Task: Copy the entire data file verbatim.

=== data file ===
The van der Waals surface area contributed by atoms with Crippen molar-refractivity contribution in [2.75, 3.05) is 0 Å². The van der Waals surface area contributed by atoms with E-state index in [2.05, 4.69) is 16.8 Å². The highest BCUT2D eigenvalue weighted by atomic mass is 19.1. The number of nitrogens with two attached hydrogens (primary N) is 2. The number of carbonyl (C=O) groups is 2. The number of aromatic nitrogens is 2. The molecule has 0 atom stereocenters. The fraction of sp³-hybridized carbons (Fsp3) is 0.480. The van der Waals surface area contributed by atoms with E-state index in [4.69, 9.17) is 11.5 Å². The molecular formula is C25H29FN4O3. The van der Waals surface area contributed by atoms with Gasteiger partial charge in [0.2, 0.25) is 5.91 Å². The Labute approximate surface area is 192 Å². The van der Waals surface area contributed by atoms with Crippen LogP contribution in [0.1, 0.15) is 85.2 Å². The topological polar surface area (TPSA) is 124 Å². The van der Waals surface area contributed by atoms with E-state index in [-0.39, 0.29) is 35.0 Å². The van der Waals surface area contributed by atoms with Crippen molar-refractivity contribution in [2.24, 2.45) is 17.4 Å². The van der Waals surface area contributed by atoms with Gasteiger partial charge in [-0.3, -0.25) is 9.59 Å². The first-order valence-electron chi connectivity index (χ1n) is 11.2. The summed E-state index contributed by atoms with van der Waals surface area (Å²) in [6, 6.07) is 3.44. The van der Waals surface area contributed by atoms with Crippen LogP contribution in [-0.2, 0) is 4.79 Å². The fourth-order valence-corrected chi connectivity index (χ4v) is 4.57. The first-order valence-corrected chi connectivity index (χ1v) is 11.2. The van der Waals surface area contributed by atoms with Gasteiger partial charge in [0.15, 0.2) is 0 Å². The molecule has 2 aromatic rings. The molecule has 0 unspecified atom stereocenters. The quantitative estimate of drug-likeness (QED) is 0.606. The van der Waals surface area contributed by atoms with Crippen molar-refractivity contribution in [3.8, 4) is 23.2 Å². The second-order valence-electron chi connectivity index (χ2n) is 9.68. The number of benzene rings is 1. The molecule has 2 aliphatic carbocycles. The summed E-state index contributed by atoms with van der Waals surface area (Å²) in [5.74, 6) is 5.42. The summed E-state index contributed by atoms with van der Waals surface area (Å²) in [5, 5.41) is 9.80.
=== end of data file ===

The van der Waals surface area contributed by atoms with Crippen molar-refractivity contribution in [2.75, 3.05) is 0 Å². The van der Waals surface area contributed by atoms with E-state index in [2.05, 4.69) is 16.8 Å². The highest BCUT2D eigenvalue weighted by atomic mass is 19.1. The number of nitrogens with two attached hydrogens (primary N) is 2. The number of carbonyl (C=O) groups is 2. The number of aromatic nitrogens is 2. The molecule has 0 atom stereocenters. The fraction of sp³-hybridized carbons (Fsp3) is 0.480. The van der Waals surface area contributed by atoms with E-state index in [4.69, 9.17) is 11.5 Å². The molecular formula is C25H29FN4O3. The van der Waals surface area contributed by atoms with Gasteiger partial charge in [0.2, 0.25) is 5.91 Å². The Labute approximate surface area is 192 Å². The van der Waals surface area contributed by atoms with Crippen LogP contribution in [0.1, 0.15) is 85.2 Å². The topological polar surface area (TPSA) is 124 Å². The van der Waals surface area contributed by atoms with E-state index in [-0.39, 0.29) is 35.0 Å². The van der Waals surface area contributed by atoms with Crippen molar-refractivity contribution in [2.24, 2.45) is 17.4 Å². The van der Waals surface area contributed by atoms with Gasteiger partial charge in [-0.3, -0.25) is 9.59 Å². The first-order valence-electron chi connectivity index (χ1n) is 11.2. The summed E-state index contributed by atoms with van der Waals surface area (Å²) in [6, 6.07) is 3.44. The van der Waals surface area contributed by atoms with Crippen LogP contribution in [-0.2, 0) is 4.79 Å². The fourth-order valence-corrected chi connectivity index (χ4v) is 4.57. The first-order valence-corrected chi connectivity index (χ1v) is 11.2. The van der Waals surface area contributed by atoms with Gasteiger partial charge in [0.15, 0.2) is 0 Å². The molecule has 2 aromatic rings. The molecule has 0 unspecified atom stereocenters. The quantitative estimate of drug-likeness (QED) is 0.606. The van der Waals surface area contributed by atoms with Crippen molar-refractivity contribution in [3.8, 4) is 23.2 Å². The second-order valence-electron chi connectivity index (χ2n) is 9.68. The number of benzene rings is 1. The molecule has 2 aliphatic carbocycles. The summed E-state index contributed by atoms with van der Waals surface area (Å²) in [5.74, 6) is 5.42. The summed E-state index contributed by atoms with van der Waals surface area (Å²) in [5, 5.41) is 9.80.